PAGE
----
What happens when a state gets serious about climate change? A new report says the answer, at least in Massachusetts, is a shrinking carbon footprint and a growing economy. In 2008, Massachusetts passed the Global Warming Solutions Act, which ranks as one of the most ambitious climate change policy frameworks in the country. The Act called for a 25% reduction in emissions below 1990 levels by 2020 and it helped spark, among many other things, significant new investments in energy efficiency and clean energy. At the end of last year, Massachusetts’ energy and environment office issued a progress report.
One of the findings that really grabbed my attention was featured in this chart:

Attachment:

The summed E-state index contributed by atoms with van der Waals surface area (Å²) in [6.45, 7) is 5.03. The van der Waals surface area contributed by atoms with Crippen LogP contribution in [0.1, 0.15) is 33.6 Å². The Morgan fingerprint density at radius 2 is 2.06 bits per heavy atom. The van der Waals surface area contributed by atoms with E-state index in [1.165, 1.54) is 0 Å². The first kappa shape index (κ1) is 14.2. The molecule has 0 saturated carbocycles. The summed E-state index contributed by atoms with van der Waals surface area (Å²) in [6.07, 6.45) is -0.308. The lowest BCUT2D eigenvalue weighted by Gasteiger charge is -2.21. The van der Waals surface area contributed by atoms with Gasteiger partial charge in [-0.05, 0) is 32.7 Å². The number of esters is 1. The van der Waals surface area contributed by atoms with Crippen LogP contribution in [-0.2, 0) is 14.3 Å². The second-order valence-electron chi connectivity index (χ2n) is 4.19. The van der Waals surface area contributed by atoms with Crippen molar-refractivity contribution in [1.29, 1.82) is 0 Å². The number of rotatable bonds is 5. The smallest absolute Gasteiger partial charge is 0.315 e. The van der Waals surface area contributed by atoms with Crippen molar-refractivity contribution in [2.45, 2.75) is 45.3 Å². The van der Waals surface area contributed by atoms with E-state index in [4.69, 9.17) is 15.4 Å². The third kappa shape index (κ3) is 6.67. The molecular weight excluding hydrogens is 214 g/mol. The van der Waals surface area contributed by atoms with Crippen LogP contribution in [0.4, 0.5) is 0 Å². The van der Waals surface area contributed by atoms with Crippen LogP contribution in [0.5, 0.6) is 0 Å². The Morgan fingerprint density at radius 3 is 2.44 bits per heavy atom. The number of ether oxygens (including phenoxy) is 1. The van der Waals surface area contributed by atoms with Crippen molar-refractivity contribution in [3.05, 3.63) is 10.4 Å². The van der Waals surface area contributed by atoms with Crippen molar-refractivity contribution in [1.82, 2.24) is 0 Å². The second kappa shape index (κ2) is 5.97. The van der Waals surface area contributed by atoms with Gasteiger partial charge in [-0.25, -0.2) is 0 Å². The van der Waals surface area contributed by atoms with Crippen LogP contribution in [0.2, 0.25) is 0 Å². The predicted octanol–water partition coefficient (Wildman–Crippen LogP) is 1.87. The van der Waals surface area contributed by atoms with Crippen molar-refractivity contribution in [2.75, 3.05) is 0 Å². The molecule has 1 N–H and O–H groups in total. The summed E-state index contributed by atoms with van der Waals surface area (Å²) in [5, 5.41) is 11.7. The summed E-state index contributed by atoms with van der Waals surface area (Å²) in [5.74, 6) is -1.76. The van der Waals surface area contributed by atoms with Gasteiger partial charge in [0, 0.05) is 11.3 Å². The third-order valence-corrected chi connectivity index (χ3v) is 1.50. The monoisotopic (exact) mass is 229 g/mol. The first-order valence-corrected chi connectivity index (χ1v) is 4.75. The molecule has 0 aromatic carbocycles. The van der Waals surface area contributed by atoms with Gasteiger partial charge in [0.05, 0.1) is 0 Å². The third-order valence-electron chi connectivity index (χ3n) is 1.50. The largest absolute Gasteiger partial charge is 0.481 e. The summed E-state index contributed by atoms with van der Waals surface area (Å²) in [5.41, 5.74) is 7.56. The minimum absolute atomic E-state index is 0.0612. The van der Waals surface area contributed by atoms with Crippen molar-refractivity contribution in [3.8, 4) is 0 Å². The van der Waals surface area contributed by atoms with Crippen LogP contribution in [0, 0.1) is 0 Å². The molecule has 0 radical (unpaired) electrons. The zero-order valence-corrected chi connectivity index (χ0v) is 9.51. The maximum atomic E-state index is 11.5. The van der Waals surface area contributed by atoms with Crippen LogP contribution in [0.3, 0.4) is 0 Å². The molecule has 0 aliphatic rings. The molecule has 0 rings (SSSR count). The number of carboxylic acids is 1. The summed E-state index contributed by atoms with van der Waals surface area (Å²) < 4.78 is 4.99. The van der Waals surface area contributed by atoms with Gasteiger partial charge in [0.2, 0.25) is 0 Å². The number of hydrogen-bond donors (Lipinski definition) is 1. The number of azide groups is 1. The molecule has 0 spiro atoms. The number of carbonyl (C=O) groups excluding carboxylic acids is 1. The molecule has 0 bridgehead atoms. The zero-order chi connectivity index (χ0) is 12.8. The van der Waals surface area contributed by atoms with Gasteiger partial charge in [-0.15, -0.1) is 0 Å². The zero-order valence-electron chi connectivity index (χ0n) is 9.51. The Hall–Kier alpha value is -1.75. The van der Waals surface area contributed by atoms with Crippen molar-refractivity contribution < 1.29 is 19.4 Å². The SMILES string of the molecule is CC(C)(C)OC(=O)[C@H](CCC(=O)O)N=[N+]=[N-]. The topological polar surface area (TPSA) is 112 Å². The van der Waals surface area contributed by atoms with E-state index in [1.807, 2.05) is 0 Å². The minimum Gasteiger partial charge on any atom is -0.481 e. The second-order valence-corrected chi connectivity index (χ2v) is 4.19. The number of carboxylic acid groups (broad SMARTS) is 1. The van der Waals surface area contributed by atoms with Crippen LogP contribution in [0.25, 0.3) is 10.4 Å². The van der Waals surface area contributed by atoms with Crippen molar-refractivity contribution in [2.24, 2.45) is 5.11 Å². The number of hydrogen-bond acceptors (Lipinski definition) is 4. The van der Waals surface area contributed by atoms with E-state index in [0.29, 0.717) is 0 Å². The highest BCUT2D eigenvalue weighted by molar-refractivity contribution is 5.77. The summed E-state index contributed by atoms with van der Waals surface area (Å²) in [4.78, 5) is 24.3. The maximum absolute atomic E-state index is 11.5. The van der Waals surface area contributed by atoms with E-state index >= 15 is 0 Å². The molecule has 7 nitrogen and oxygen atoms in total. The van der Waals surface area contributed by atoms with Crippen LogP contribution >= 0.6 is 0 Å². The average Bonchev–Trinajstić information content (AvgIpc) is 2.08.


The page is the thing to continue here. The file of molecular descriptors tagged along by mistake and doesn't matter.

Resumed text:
It shows that, from 1990 to 2010, Massachusetts emissions fell 11 percent, even as the economy grew by 60 percent. Good news for businesses and the environment alike. While we know that national and international actions are necessary to fully address climate change, Barr has focused on helping Boston and Massachusetts demonstrate the art of the possible on climate action. Much work remains. But we are encouraged by trend lines like this.
In addition to the moment-in-time snapshot offered by this report, a new performance management dashboard (which Barr helped to fund) will provide a dynamic picture of progress towards Massachusetts’ 2020 goals. That dashboard can be found at: